ORLANDO, Fla. — Pain pulsing through Orlando this week touches many more than the families of the 49 murdered and the 53 wounded by a single gunman’s terrorism on the Lord’s Day at a gay nightclub; it touches the entire community, according to local pastors.
“They’re locals. They’re people that we shop with at Walmart, people that we see at McDonald’s or Chick-Fil-a, people we run into at the gas station that we won’t be seeing anymore,” a representative of Delaney Street Baptist Church said.
The 49 murdered included 42 males and seven females ranging in age from 18 to 50, according to a list posted at CNN.com. They were killed around 2 a.m. June 12 when Omar Mateen, a father and security guard who professed allegiance to ISIS Islamic terrorists, walked into the Pulse gay nightclub and began firing an AR-15 assault rifle. Police killed Mateen three hours later as he held about 30 hostages inside the club.
Crisis-trained chaplains with the Billy Graham Rapid Response Team have deployed to Orlando following the terror attack on the Pulse nightclub.
“The best thing that anybody can do is pray for healing for this community,” chaplain Al New said. “Nobody deserves what happened. We’re all God’s children, and God loves every one of us. So pray for everybody that’s here in the Orlando area.”
The chaplains are working alongside local churches in offering emotional and spiritual care to the many who were affected by the attack, from those who were in the club at the time of the shooting to residents of the greater Orlando community.
“We grieve for the victims, for the families who lost loved ones, and for the survivors who will carry physical and emotional scars for the rest of their lives following this horrific attack,” said Jack Munday, international director of the Billy Graham Rapid Response Team.
“The trauma from a terror attack—especially one on such a large scale—impacts the entire city and beyond. People felt safe, and now that security is shattered. We’ll be there to offer hope and comfort as the community adjusts to a new normal.”
Prayer services continue today (June 15) at 6:30 p.m. at Delaney Baptist Church two blocks from the crime scene, and at 7:30 p.m. at The Church of the Cross.
Names, ages and photos of each of those killed will be placed near the church’s altar, a church representative said, allowing individual prayers for families of each of the victims.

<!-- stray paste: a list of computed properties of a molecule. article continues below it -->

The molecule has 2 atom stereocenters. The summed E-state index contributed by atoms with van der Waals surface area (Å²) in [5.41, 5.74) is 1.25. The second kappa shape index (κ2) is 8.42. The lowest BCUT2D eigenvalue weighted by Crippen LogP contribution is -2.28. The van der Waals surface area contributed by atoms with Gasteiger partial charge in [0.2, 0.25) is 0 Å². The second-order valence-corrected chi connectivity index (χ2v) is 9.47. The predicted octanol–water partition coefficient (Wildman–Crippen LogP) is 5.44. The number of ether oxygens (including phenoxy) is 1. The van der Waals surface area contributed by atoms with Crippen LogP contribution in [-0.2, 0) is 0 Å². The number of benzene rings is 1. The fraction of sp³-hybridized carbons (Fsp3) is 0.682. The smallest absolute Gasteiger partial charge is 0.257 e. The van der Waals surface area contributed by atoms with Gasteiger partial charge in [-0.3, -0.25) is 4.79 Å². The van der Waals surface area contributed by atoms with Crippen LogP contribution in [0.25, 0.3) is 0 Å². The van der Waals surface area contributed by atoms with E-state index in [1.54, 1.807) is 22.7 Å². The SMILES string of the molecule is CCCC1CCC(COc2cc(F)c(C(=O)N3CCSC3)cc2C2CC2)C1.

“Our Delaney Street Baptist Church family is horrified and heartbroken over the tragic murder of so many precious lives right here in our own neighborhood this past weekend. We mourn with the families who have lost loved ones,” reads a statement on the website of the church. “The Bible teaches us to weep with those who are weeping…. We are also praying for the recovery of those who are being treated right now in the hospital.”
At The Church at the Cross, a 6:30 p.m. worship service in the sanctuary will precede a prayer gathering under the cross on the church grounds, said pastor Clayton Cloer.
“We have a large cross on our campus and so we’ll meet outside at the foot of the cross for this time, which is customary for us,” Cloer said. “It will give our people an opportunity to express their grief corporately, and their brokenness, and then also to cry out to God for comfort, healing in our city, to ask Him to use this horrible week in the life of our city to draw people to Himself.”
Cloer noted two additional tragedies in Orlando — a 2-year-old toddler killed by an alligator in a lagoon near Walt Disney World, and the June 10 shooting death of singer Christina Grimmie, who gained popularity after finishing third on The Voice television reality show.
“For those of us that live and serve in this city, our whole church has been impacted by each one of these, because many people in our church have friends, relatives, who were involved in all three of these things,” said Cloer, although none of the dead or injured were members of the church. “Plus, your entire community of law enforcement and medical professionals have just been greatly affected, so it’s affected all of us, there’s no question.”
Thousands attended a June 14 community-wide prayer vigil, the largest to date, at First Baptist Church of Orlando. One of the church’s members was injured in the attack and a companion of the member was killed, First Baptist Orlando pastor David Uth told BP.
Among the Orlando victims, the youngest was 18-year-old Akyra Murray, a 2016 Philadelphia high school graduate who was visiting her brother, CNN reported. Among the oldest victims was 49-year-old Brenda Lee Marquez McCool, a mother of 11 who had twice survived cancer and had gone dancing at the Pulse with her gay son, CNN said. The son survived.
Mateen was an American born citizen of Afghani parents. Twice married, he frequented the Pulse, according to news reports.
— by Diana Chandler | BP
CNJ staff contributed to this report